The visa is still valid. In fact, once you get your new passport, the old one will be returned to you as it still bears a valid visa and you will have to travel with both passports.
The US State Department has a great FAQ site which states the following:
If your visa is still valid you can travel to the United States with
your two passports, as long as the visa is valid, not damaged, and is
the appropriate type of visa required for your principal purpose of
travel. (Example: tourist visa, when your principal purpose of travel
is tourism). Both passports (the valid and the expired one with the
visa) should be from the same country and type (Example: both
Uruguayan regular passports, both official passports, etc.). When you
arrive at the U.S. port-of-entry (POE, generally an airport or land
border) the Customs and Border Protection Immigration Officer will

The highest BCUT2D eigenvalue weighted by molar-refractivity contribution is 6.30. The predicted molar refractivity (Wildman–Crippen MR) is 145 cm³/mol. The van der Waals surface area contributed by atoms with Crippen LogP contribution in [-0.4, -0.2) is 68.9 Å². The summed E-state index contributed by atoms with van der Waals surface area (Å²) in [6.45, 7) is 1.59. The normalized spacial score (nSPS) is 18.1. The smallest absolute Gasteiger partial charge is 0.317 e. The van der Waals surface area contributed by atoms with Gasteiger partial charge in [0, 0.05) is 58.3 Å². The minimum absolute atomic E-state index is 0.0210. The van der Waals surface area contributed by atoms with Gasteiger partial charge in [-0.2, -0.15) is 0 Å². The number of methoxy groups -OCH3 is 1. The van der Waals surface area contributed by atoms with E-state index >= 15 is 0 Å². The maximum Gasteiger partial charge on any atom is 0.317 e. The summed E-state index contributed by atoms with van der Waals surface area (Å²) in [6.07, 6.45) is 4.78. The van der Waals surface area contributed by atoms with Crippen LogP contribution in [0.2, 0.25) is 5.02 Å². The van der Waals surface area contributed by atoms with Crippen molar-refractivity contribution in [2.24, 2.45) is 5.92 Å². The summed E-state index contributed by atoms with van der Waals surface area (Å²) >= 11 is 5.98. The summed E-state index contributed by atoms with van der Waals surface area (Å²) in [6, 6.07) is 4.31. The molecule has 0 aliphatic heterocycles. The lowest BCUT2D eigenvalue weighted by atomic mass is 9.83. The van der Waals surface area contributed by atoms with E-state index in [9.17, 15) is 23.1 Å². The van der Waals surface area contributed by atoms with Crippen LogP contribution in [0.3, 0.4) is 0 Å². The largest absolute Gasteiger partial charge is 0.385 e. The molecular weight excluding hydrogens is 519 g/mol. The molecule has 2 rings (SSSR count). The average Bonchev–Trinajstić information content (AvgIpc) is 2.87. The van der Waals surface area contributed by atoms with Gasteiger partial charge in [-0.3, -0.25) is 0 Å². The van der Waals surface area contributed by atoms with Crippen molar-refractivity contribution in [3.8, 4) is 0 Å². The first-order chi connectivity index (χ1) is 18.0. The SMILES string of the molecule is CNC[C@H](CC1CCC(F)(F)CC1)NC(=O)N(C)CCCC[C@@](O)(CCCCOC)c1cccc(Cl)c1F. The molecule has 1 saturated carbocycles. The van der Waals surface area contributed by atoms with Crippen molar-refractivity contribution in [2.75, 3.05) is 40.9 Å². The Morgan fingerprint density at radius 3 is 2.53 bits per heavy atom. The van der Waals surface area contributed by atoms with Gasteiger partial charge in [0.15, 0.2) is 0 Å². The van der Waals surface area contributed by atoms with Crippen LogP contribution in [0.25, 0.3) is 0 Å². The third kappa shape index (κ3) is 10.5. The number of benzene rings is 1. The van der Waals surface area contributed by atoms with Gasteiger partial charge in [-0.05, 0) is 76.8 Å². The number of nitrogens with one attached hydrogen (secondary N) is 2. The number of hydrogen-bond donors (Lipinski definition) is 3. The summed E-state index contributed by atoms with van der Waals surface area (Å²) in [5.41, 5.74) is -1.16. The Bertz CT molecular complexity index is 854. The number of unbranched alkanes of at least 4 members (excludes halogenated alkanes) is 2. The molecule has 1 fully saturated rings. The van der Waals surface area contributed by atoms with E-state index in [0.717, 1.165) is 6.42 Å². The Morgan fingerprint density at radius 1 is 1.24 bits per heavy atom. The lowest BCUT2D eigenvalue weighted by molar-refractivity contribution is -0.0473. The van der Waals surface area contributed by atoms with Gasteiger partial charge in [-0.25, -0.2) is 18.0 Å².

check your visa in the old passport and if s/he decides to admit you
into the United States they will stamp your new passport with an
admission stamp along with the annotation "VIOPP" (visa in other
passport). Do not try to remove the visa from your old passport and
stick it into the new valid passport. If you do so, your visa will no
longer be valid.
For your name change, it is recommended to get a new visa with your new name, but your old visa remains valid.
If your name has legally changed through marriage, divorce, or a court
ordered name change, you will need to obtain a new passport. Once you
have a new passport, the Department of State recommends that you apply
for a new U.S. visa to make it easier for you to travel to and from
the United States.
You should travel with evidence of your name change (such as a court document - make sure it is in English) in case you are asked.
If you require to have your name changed on your visa, just go through the process of applying for a non-immigrant visa. Once you reach the interview, explain your circumstances. Make sure you bring evidence of your name change.